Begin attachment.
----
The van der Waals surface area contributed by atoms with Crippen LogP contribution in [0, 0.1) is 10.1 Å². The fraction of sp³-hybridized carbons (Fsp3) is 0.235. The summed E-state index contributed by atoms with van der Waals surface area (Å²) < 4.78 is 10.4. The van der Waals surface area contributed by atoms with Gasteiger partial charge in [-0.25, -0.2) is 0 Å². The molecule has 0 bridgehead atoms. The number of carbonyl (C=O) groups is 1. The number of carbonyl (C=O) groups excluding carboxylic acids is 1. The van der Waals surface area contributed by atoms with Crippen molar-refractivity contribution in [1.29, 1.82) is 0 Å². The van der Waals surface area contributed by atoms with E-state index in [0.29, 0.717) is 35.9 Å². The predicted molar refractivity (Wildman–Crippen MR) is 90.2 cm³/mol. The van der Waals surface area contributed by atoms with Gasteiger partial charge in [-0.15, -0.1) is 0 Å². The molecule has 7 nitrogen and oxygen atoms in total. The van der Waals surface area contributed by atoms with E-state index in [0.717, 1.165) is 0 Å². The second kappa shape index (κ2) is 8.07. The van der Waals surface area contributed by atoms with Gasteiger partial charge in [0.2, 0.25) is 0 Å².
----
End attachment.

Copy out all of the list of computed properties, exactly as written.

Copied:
The van der Waals surface area contributed by atoms with Crippen LogP contribution in [0, 0.1) is 10.1 Å². The fraction of sp³-hybridized carbons (Fsp3) is 0.235. The summed E-state index contributed by atoms with van der Waals surface area (Å²) < 4.78 is 10.4. The van der Waals surface area contributed by atoms with Gasteiger partial charge in [-0.25, -0.2) is 0 Å². The molecule has 0 bridgehead atoms. The number of carbonyl (C=O) groups is 1. The number of carbonyl (C=O) groups excluding carboxylic acids is 1. The van der Waals surface area contributed by atoms with Crippen molar-refractivity contribution in [1.29, 1.82) is 0 Å². The van der Waals surface area contributed by atoms with E-state index in [0.29, 0.717) is 35.9 Å². The predicted molar refractivity (Wildman–Crippen MR) is 90.2 cm³/mol. The van der Waals surface area contributed by atoms with Gasteiger partial charge in [-0.15, -0.1) is 0 Å². The molecule has 7 nitrogen and oxygen atoms in total. The van der Waals surface area contributed by atoms with E-state index in [0.717, 1.165) is 0 Å². The second kappa shape index (κ2) is 8.07. The van der Waals surface area contributed by atoms with Gasteiger partial charge in [0.2, 0.25) is 0 Å².